Retiring baby boomers boost number of Dayton area businesses for sale

A growing wave of local business owners are reaching retirement age, and not all of them have a plan for what comes next for their company.

Right now in the region there are more small business buyers than quality businesses for sale but the balance is shifting as baby boomers age, Gerry Chadwick, owner of Sunbelt Business Advisors, a business brokerage.

Chadwick said his brokerage sees too many business owners who don’t look look up to make a retirement plan in advance until they are already at the point when they’d like to sell and move on.

“Unfortunately when they hit that wall, they leave a lot of the value of the business on the table,” he said.

As more members of the 74 million members of the baby boomer generation continue to reach retirement age, the generation has been boosting the number of U.S. businesses for sale.

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Nationally, the number of small businesses listed for sale has steadily increased over the last few quarters and in 2017 the total listings increased 3.8 percent from last year, according to BizBuySell, an online business-for-sale marketplace that tracks small business sale data.

There are other reasons, like the improving economy, that have led to more businesses for sale, but ta big factor for the increase is the large number of business owners in their 60s and up looking to retire.

“Baby Boomers looking to capitalize on today’s favorable conditions and exit small business ownership for retirement are fueling the market supply,” BizBuySell said. “At the same time, younger buyers are finding attractive, healthier businesses for sale with greater access to lending, again pointing to a well-balanced market.”

One of Sunbelt’s clients, Mike Wood, sold his Moraine machine shop Cat-Wood Metalworks last year after 23 years in business because he was starting to worry about what would happen to the company if something happened to him.

His long-time business partner died in 2011 and Wood said he’s had cancer twice since 2012. He wanted to cut back from the 60 to 70 hour weeks he was working and spend more time with his wife and kids.

“It was like getting out while the getting was good,” Wood said.

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Chadwick said he also runs into business owners who maybe lost money during the recession or aren’t financially where they need to be, so they keep operating their business with no plan in sight for retirement. He’s worked with several widows recently who were suddenly left with making decisions on what to do with their late spouses’ businesses.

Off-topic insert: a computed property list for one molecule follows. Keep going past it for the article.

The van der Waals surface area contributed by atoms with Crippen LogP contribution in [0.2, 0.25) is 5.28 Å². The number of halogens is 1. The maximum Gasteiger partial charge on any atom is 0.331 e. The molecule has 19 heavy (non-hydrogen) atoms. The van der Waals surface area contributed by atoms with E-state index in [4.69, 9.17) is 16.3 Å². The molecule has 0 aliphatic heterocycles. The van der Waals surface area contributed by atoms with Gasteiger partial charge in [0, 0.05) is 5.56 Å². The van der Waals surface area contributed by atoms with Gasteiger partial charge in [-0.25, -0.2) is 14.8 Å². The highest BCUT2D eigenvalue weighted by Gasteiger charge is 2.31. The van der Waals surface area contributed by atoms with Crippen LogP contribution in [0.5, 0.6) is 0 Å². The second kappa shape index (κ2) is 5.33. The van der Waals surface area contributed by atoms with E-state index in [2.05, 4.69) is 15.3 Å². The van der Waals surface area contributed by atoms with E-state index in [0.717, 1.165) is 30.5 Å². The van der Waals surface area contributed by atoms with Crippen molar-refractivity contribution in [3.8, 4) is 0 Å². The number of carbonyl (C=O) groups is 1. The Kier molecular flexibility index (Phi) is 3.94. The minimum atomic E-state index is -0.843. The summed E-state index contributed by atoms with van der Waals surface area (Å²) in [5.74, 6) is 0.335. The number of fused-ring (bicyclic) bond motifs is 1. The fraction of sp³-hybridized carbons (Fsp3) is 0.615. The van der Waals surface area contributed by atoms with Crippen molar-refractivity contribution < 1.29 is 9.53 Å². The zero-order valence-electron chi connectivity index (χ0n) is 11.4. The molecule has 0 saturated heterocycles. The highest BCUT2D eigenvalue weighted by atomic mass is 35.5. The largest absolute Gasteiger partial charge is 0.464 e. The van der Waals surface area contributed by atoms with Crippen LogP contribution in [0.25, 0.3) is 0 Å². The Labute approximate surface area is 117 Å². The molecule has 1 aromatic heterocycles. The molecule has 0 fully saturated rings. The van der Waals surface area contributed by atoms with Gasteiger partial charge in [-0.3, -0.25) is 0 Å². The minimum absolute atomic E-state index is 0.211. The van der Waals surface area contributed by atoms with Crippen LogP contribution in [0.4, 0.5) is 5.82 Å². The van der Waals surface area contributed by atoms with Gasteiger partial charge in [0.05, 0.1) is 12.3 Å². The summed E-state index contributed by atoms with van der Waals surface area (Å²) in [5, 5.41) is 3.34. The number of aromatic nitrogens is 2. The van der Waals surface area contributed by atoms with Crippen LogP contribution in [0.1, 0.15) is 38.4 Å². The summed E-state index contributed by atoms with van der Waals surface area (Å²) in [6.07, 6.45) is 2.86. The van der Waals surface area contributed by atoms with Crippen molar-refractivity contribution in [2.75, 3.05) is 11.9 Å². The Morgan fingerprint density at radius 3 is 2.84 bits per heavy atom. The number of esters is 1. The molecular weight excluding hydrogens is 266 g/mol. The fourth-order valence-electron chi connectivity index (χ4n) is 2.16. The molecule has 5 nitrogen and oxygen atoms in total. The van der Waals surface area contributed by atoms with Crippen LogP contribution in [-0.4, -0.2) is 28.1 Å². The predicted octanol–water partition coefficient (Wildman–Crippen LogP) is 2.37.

“To say ‘I guess I’ll have to work for the rest of my life now’, well that’s not a plan,’” Chadwick. “It’s not uncommon. It’s also unrealistic, and that’s the problem.”

Small business owners also have to weigh issues like whether they’d sell to a larger out-of-region firm that might pay the best price but could consolidate or move the business, or verses selling to another local business owner who might have less financing but would keep the business in the community.

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Chadwick said when the offers are close, the local buyer almost always wins over the larger firm. Sellers want to protect their employees and protest the reputation of the business they’ve built over decades of work.

“Almost always we see individual buyers winning deals against private equity firms. Why? because people right, wrong or indifferent think of private equity firms as being just numbers,” Chadwick said.

Wood said he had other interested buyers but sold his business to A.J. Rolling, a local resident who works at Wright-Patterson Air Force Base, and to his brother, Dave Wood, because it was important to him to know he was selling to a new owner that wouldn’t move Cat-Wood out of the community.

“I had trained a lot of the buys that are still there today,” he said. “I didn’t want to sell it to somebody that was going to move it.”

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